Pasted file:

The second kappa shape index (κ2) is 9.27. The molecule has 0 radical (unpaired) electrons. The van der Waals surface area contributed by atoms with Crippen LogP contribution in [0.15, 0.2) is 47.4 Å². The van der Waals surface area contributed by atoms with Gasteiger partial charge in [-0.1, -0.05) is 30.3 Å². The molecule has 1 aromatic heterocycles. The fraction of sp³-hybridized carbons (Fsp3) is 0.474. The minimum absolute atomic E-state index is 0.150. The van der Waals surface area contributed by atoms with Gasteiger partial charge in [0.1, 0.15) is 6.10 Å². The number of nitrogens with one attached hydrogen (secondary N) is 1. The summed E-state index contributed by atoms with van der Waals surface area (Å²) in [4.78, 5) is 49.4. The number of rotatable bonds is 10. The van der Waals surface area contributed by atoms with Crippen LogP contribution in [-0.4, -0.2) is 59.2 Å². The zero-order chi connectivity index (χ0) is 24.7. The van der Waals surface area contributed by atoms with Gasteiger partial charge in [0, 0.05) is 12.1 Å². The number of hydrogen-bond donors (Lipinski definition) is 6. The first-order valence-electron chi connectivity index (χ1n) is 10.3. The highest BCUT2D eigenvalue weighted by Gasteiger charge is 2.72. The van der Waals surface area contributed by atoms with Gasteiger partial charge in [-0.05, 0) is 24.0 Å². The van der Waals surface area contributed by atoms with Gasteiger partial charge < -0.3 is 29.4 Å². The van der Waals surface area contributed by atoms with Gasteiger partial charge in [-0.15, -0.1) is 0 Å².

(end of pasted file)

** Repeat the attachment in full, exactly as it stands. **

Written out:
The second kappa shape index (κ2) is 9.27. The molecule has 0 radical (unpaired) electrons. The van der Waals surface area contributed by atoms with Crippen LogP contribution in [0.15, 0.2) is 47.4 Å². The van der Waals surface area contributed by atoms with Gasteiger partial charge in [-0.1, -0.05) is 30.3 Å². The molecule has 1 aromatic heterocycles. The fraction of sp³-hybridized carbons (Fsp3) is 0.474. The minimum absolute atomic E-state index is 0.150. The van der Waals surface area contributed by atoms with Gasteiger partial charge in [0.1, 0.15) is 6.10 Å². The number of nitrogens with one attached hydrogen (secondary N) is 1. The summed E-state index contributed by atoms with van der Waals surface area (Å²) in [4.78, 5) is 49.4. The number of rotatable bonds is 10. The van der Waals surface area contributed by atoms with Crippen LogP contribution in [-0.4, -0.2) is 59.2 Å². The zero-order chi connectivity index (χ0) is 24.7. The van der Waals surface area contributed by atoms with Gasteiger partial charge in [0, 0.05) is 12.1 Å². The number of hydrogen-bond donors (Lipinski definition) is 6. The first-order valence-electron chi connectivity index (χ1n) is 10.3. The highest BCUT2D eigenvalue weighted by Gasteiger charge is 2.72. The van der Waals surface area contributed by atoms with Gasteiger partial charge in [-0.05, 0) is 24.0 Å². The van der Waals surface area contributed by atoms with Gasteiger partial charge < -0.3 is 29.4 Å². The van der Waals surface area contributed by atoms with Gasteiger partial charge in [-0.15, -0.1) is 0 Å².